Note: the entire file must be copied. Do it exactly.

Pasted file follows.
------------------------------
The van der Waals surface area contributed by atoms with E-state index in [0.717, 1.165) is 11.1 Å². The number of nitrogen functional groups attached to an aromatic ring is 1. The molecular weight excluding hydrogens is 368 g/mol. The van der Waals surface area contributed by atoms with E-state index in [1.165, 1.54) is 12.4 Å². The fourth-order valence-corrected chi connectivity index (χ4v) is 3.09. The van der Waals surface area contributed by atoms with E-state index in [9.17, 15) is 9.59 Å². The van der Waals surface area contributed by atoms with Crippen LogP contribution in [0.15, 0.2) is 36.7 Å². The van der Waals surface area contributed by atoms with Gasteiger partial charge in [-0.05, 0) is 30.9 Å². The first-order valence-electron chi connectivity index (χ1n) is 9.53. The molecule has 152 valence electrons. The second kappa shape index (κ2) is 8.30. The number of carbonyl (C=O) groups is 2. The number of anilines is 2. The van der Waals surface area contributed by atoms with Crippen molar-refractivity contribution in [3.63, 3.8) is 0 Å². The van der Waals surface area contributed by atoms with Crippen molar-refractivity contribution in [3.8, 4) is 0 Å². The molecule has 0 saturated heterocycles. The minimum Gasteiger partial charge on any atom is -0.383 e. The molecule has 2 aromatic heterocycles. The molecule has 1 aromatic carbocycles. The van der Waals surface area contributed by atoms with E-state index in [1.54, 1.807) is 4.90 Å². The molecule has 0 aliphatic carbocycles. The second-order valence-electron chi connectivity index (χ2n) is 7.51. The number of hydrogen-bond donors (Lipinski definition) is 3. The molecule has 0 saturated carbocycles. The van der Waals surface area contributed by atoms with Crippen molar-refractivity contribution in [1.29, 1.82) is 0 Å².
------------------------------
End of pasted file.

The van der Waals surface area contributed by atoms with E-state index in [0.717, 1.165) is 11.1 Å². The number of nitrogen functional groups attached to an aromatic ring is 1. The molecular weight excluding hydrogens is 368 g/mol. The van der Waals surface area contributed by atoms with E-state index in [1.165, 1.54) is 12.4 Å². The fourth-order valence-corrected chi connectivity index (χ4v) is 3.09. The van der Waals surface area contributed by atoms with E-state index in [9.17, 15) is 9.59 Å². The van der Waals surface area contributed by atoms with Crippen LogP contribution in [0.15, 0.2) is 36.7 Å². The van der Waals surface area contributed by atoms with Gasteiger partial charge in [-0.05, 0) is 30.9 Å². The first-order valence-electron chi connectivity index (χ1n) is 9.53. The molecule has 152 valence electrons. The second kappa shape index (κ2) is 8.30. The number of carbonyl (C=O) groups is 2. The number of anilines is 2. The van der Waals surface area contributed by atoms with Crippen molar-refractivity contribution in [3.63, 3.8) is 0 Å². The van der Waals surface area contributed by atoms with Crippen molar-refractivity contribution in [3.8, 4) is 0 Å². The molecule has 0 saturated heterocycles. The minimum Gasteiger partial charge on any atom is -0.383 e. The molecule has 2 aromatic heterocycles. The molecule has 1 aromatic carbocycles. The van der Waals surface area contributed by atoms with E-state index in [1.54, 1.807) is 4.90 Å². The molecule has 0 aliphatic carbocycles. The second-order valence-electron chi connectivity index (χ2n) is 7.51. The number of hydrogen-bond donors (Lipinski definition) is 3. The molecule has 0 saturated carbocycles. The van der Waals surface area contributed by atoms with Crippen molar-refractivity contribution in [1.29, 1.82) is 0 Å².